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World Science Day for Peace and Development, 10 November

by Simon Black on 2020-11-10T08:00:00+11:00 in Sustainability [ACCP], Global Studies, Science | Comments

What is the purpose of World Science Day for Peace and Development?

  • To strengthen public awareness of the role of science for peaceful and sustainable societies;
  • Promote national and international solidarity for shared science between countries;
  • Renew national and international commitment for the use of science for the benefit of societies;
  • Draw attention to the challenges faced by science in raising support for the scientific endeavour.

2020 theme:

Throughout this unprecedented heath and sanitary crisis, UNESCO has endeavoured to bring science closer to society and to bolster the critically needed international scientific collaborations. From the science perspective, UNESCO’s response to COVID-19 is structured around three major pillars: promoting international scientific cooperation, ensuring access to water and supporting ecological reconstruction. UNESCO (2020)

Promoting international scientific cooperation:

To tackle the COVID-19 pandemic, it is imperative to strengthen international and national scientific cooperation, as well as the dialogue between scientists, policymakers, private practitioners, industries and health professionals, civil society and public at large. This calls for open access to scientific knowledge and know-how, data sharing and evidence-based policy and decision making and an urgent transition to Open Science globally.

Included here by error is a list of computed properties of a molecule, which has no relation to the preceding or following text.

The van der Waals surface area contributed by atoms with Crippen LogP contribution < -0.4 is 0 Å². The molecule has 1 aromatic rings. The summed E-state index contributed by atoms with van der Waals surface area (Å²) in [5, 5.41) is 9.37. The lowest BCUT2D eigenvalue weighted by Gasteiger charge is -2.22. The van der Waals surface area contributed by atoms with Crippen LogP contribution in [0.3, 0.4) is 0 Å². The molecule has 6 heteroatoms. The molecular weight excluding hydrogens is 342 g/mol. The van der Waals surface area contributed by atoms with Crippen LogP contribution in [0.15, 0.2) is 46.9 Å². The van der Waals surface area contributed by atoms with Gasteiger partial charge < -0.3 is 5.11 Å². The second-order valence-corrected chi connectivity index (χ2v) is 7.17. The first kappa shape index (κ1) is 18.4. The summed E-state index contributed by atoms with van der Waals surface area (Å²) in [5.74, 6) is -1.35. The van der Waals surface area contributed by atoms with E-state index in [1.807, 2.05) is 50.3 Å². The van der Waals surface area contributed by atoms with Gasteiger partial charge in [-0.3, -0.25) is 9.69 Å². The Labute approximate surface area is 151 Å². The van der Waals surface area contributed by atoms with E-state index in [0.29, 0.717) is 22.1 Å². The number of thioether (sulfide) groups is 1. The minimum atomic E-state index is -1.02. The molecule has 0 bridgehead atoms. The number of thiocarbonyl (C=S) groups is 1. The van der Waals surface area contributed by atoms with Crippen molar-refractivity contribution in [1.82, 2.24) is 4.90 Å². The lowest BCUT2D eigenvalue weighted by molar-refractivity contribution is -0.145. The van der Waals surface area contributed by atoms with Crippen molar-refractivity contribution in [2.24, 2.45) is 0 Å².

Improving access to water and sanitation:

Access to clean and safe water and sanitation is critical and is indispensable to avoid the spread of COVID-19 and to fight the pandemic. UNESCO provides scientific and technical advice and builds capacity for evidence-based and inclusive water policies and for the sustainable management of water resources towards ensuring access to clean and safe water and sanitation for all.

Supporting ecological reconstruction:

The pressure on biodiversity and its natural habitats favour the emergence of zoonotic diseases such as COVID-19. More than ever, there is a need to rethink the links between people and nature. UNESCO’s designated sites, such as Biosphere Reserves and Global UNESCO Geoparks, are powerful tools for bringing people closer to nature by testing and applying integrated approaches to biodiversity conservation and sustainable use and sustainable development. 


Science for Peace: A message from UNESCO Special envoy HRH Princess Sumaya bint el Hassan:

Source: UNESCO. (Producer). (2018). Science for Peace: A message from UNESCO Special envoy HRH Princess Sumaya bint el Hassan. [Online video]. Retrieved from https://www.youtube.com/embed/FVobUTb7eaE.

Frontier technologies for a sustainable future:

Source: UN DESA. (Producer). (2018). Frontier technologies for a sustainable future. [Online video]. Retrieved from https://www.youtube.com/watch?v=NzFTbhmiMyk


In addition to making science more inclusive, we need to be able to tell good science from bad! Click on the banner below to find out how:


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